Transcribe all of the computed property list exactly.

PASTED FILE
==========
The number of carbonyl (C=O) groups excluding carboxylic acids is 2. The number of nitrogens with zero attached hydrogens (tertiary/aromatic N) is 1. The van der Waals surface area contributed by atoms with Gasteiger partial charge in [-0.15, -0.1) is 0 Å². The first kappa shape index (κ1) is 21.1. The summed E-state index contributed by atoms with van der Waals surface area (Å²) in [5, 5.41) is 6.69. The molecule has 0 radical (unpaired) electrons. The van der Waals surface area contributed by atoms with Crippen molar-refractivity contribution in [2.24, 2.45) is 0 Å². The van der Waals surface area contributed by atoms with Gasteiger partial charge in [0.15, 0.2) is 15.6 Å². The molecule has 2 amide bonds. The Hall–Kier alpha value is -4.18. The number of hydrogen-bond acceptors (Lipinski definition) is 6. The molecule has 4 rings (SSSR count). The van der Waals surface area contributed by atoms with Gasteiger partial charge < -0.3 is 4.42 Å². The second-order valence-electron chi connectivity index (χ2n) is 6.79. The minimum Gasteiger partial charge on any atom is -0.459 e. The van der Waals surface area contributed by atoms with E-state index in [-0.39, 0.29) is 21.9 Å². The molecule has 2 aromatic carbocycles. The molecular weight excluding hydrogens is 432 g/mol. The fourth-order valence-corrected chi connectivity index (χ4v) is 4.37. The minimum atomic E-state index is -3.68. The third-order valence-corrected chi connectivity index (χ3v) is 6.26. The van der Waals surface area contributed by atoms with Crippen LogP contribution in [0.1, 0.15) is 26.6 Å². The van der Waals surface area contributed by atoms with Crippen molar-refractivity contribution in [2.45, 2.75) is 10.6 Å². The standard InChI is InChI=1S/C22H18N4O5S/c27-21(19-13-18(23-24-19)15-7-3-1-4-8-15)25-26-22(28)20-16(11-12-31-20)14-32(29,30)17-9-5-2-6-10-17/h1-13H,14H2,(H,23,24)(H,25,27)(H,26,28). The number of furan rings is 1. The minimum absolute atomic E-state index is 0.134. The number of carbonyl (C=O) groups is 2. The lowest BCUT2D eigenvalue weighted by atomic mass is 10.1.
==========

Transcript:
The number of carbonyl (C=O) groups excluding carboxylic acids is 2. The number of nitrogens with zero attached hydrogens (tertiary/aromatic N) is 1. The van der Waals surface area contributed by atoms with Gasteiger partial charge in [-0.15, -0.1) is 0 Å². The first kappa shape index (κ1) is 21.1. The summed E-state index contributed by atoms with van der Waals surface area (Å²) in [5, 5.41) is 6.69. The molecule has 0 radical (unpaired) electrons. The van der Waals surface area contributed by atoms with Crippen molar-refractivity contribution in [2.24, 2.45) is 0 Å². The van der Waals surface area contributed by atoms with Gasteiger partial charge in [0.15, 0.2) is 15.6 Å². The molecule has 2 amide bonds. The Hall–Kier alpha value is -4.18. The number of hydrogen-bond acceptors (Lipinski definition) is 6. The molecule has 4 rings (SSSR count). The van der Waals surface area contributed by atoms with Gasteiger partial charge < -0.3 is 4.42 Å². The second-order valence-electron chi connectivity index (χ2n) is 6.79. The minimum Gasteiger partial charge on any atom is -0.459 e. The van der Waals surface area contributed by atoms with E-state index in [-0.39, 0.29) is 21.9 Å². The molecule has 2 aromatic carbocycles. The molecular weight excluding hydrogens is 432 g/mol. The fourth-order valence-corrected chi connectivity index (χ4v) is 4.37. The minimum atomic E-state index is -3.68. The third-order valence-corrected chi connectivity index (χ3v) is 6.26. The van der Waals surface area contributed by atoms with Crippen LogP contribution in [0.1, 0.15) is 26.6 Å². The van der Waals surface area contributed by atoms with Crippen molar-refractivity contribution in [2.45, 2.75) is 10.6 Å². The standard InChI is InChI=1S/C22H18N4O5S/c27-21(19-13-18(23-24-19)15-7-3-1-4-8-15)25-26-22(28)20-16(11-12-31-20)14-32(29,30)17-9-5-2-6-10-17/h1-13H,14H2,(H,23,24)(H,25,27)(H,26,28). The number of furan rings is 1. The minimum absolute atomic E-state index is 0.134. The number of carbonyl (C=O) groups is 2. The lowest BCUT2D eigenvalue weighted by atomic mass is 10.1.